Impact of Ongoing Financial Crisis on UK

Topics: Monetary policy, Economics, Keynesian economics Pages: 11 (2108 words) Published: July 30, 2014
Impact of Ongoing Financial Crisis on UK
The ongoing global financial crisis that have shaken the economic conditions of various countries made its own way to affect the economies from middle of 2007 and has been carried on into the year 2008. In these days the world has witness the fall of many stock markets and the collapse of mammoth financial institutes. At the same time the government of the most developed economies had to start the rescue programme for the revival of the financial systems. This crisis was nothing but the burst of an economic bubble that had been showing an upswing. The sub-prime of the European mortgage market collapsed smashing down the previous housing boom in American economy and it brought about a raffle effect around the world especially the countries which had higher degree of economic connection with the American economy. (Shah 2009) According to the World Economic Outlook, published by International Monetary Fund on 8th October 2008, the world economy was approaching towards a severe economic downturn due to the most severe economic shock since the “Great Depression” of 1929. Fund anticipated a decline in global growth (basis: purchasing power parity) by 3 percent in 2009. (Shah, 2009) The Crisis and the British Economy:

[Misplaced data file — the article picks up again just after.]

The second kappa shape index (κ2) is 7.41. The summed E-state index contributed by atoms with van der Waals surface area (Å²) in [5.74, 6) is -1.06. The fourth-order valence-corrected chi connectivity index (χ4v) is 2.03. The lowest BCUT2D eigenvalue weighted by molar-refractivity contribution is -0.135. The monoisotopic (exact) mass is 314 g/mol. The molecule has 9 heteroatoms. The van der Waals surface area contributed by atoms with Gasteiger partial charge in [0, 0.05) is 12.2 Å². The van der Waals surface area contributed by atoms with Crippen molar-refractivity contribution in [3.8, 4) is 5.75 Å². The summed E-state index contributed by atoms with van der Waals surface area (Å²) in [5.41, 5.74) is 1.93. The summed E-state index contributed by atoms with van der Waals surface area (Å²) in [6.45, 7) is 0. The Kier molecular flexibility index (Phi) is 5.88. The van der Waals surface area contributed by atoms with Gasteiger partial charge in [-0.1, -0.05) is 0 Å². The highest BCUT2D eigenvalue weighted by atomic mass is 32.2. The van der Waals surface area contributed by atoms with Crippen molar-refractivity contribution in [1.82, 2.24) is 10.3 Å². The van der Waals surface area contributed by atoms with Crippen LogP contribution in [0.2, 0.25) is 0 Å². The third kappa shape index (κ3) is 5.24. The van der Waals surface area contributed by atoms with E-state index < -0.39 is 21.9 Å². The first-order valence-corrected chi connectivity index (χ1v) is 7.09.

In January 2009, the world economists predicted that among the highly developed nations UK would most adversely be affected by this recession. The grim picture represented in the IMF outlook reveals that the economy of England has been contracting by 2.8 percent which is more than twice of the anticipated rate. (“UK Will be Hardest Hit by Global Recession”, 28th January 2009) The matter of fact is that for the last decade the growth performance of UK has been centred towards three sectors: housing, finance and public sector. All the other sectors have been contracting during those years of economic upswing. The major employment generating sector in Britain is the service sector (81 percent) and the service sector is dominated by the financial sector. The financial sector contributes £344 billion each year. The unique combination of efficient institution, least government regulation and agile workforce has made the financial sector of Britain a paradise for international finance. During the last decade the financial market was growing by a booming housing market and speculation. After the global credit crunch it comes to broad daylight that neither saving nor increase in earning has been the cause of growing housing market; rather it was financed by debts. Within the period 1997 to 2007 there was a gargantuan rise in personal debt from £503 billion to £ 1.4 trillion (more than double). Due to the sub-prime crisis faced by the US financial sector the UK high street banks have faced huge loss and that has seriously affected the lending operation of UK banks in the wholesale money market (the market where financial institutions borrow and lend to each other) causing a liquidity crisis and the major driving sectors of British economy have been choked off. The bubble bursts. (“Britain and the Global Financial Crisis: Issues Explained”, 22nd February 2009) Let’s consider the economic consequence of the liquidity crisis following the credit crunch. To check it out we may take the help of the macroeconomics of product and money markets. The main logic is as follows: a fall in money supply causes an excess demand situation in the money market. That would be followed by an excess supply situation in the bond market. Consequently the bond price would fall causing a rise in the interest rate. Interest rate rise causes a decline in the private investment. (Samuelson 1969, p. 394) On the other hand a fall in money supply causes a decline in the purchasing power in the hand of people and hence the consumption would also decline causing a deficient in demand. (Baumol 1972, p.371) A deficiency in the effective demand would cause the producers to cut their levels of...

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